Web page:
9. Twelve years after adopting Recommendation 963 (1983) on cultural and educational means of reducing violence, the Assembly reaffirms its concern at the increasing tendency towards emphasis on violence in the media, and in particular on its portrayal in the visual media: television, video, film, advertising, photography and computer programmes. The problems identified then have since gained in acuteness and most of what was recommended is still topical, and much more urgent.

  10. Freedom of expression, a fundamental human right enshrined in Article 10 of the European Convention on Human Rights, should be ensured together with the responsibility it carries. In certain instances the limitation of freedom of expression can be justified in terms of its reconciliation with the need to protect other rights and freedoms, with special reference to children.

  11. The Assembly would therefore propose the following set of basic principles and recommends that the Committee of Ministers take them into account when policy-making in the field of visual image or when advising member governments about such policy-making:

  1. self-regulation and adoption of codes of conduct by television programme makers, news editors, film makers and makers and distributers of video films, video games and computer programmes should be strongly emphasised, subject only to national laws on privacy where appropriate;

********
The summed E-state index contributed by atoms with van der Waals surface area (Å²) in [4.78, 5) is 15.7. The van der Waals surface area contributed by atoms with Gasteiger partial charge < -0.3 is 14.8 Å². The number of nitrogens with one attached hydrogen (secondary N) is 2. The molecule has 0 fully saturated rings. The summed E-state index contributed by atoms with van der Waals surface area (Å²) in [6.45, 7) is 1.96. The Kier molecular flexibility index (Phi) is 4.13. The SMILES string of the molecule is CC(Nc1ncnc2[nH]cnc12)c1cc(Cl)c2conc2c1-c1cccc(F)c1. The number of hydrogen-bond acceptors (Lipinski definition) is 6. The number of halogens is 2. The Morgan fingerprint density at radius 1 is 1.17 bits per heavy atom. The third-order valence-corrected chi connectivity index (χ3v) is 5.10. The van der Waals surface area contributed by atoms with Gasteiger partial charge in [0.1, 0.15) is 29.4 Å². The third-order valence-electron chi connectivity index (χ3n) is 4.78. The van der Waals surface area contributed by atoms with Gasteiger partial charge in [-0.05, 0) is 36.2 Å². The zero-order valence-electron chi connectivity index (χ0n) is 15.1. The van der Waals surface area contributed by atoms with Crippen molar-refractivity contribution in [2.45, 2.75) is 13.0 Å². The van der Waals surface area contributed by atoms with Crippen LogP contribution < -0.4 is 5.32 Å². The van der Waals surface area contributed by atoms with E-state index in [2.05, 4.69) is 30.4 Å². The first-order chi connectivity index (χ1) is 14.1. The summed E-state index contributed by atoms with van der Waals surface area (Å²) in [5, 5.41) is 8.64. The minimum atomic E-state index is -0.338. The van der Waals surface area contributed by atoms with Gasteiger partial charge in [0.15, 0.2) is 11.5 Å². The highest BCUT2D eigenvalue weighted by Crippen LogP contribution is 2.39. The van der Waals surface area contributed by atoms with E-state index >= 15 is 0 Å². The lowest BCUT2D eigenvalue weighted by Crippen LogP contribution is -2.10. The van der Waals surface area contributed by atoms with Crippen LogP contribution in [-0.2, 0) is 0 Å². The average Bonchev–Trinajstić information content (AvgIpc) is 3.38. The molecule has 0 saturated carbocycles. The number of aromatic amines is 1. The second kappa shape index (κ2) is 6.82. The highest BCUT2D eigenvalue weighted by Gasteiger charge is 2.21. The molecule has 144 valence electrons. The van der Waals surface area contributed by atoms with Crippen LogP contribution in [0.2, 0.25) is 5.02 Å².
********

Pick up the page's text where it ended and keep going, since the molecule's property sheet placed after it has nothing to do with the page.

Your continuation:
2. visual literacy and media awareness should be promoted from the earliest possible stages of school education;

  3. teacher training for visual literacy and media awareness should be promoted at all levels of school education;

  4. emphasis should be put on the responsibility of homes and parents for television programmes watched by their children; television must not take the place of parents or diminish the time that ought to be spent assisting their children's development;

  5. research should be developed on possible links between violence on the screen and violent behaviour;

  6. professionals should be made more aware of the influence of their work on viewers and the public in general and especially with the development of new technologies (from subliminal advertising to virtual reality);

  7. the creation of associations of viewers, readers and consumers in general should be encouraged and complaint systems should be set up wherever they do not yet exist;

  8. the funding of public service television should be given an appropriate and secure framework in order to enable it to offer an alternative of high quality programmes without recourse to commercial sources;

  9. an evening time threshold before which scenes of sex or violence may not be transmitted on television should be implemented either by self-regulation and codes of conduct or by licence conditions;

  10. means should be found to encourage high quality television programme production in Europe;

  11. xi.the above-mentioned measures should be co-ordinated on as broad a European level as possible.

  1. The Assembly also asks the Committee of Ministers to follow-up the implementation of measures to counteract violence on television (in close co-operation with broadcasters) and of educational measures in the field of media awareness.


[1] Assembly debate on 30 June 1995 (24th Sitting) (see Doc. 7314, report of the Committee on Culture and Education, rapporteur: Mr Berg).
Text adopted by the Assembly on 30 June 1995 (24th Sitting).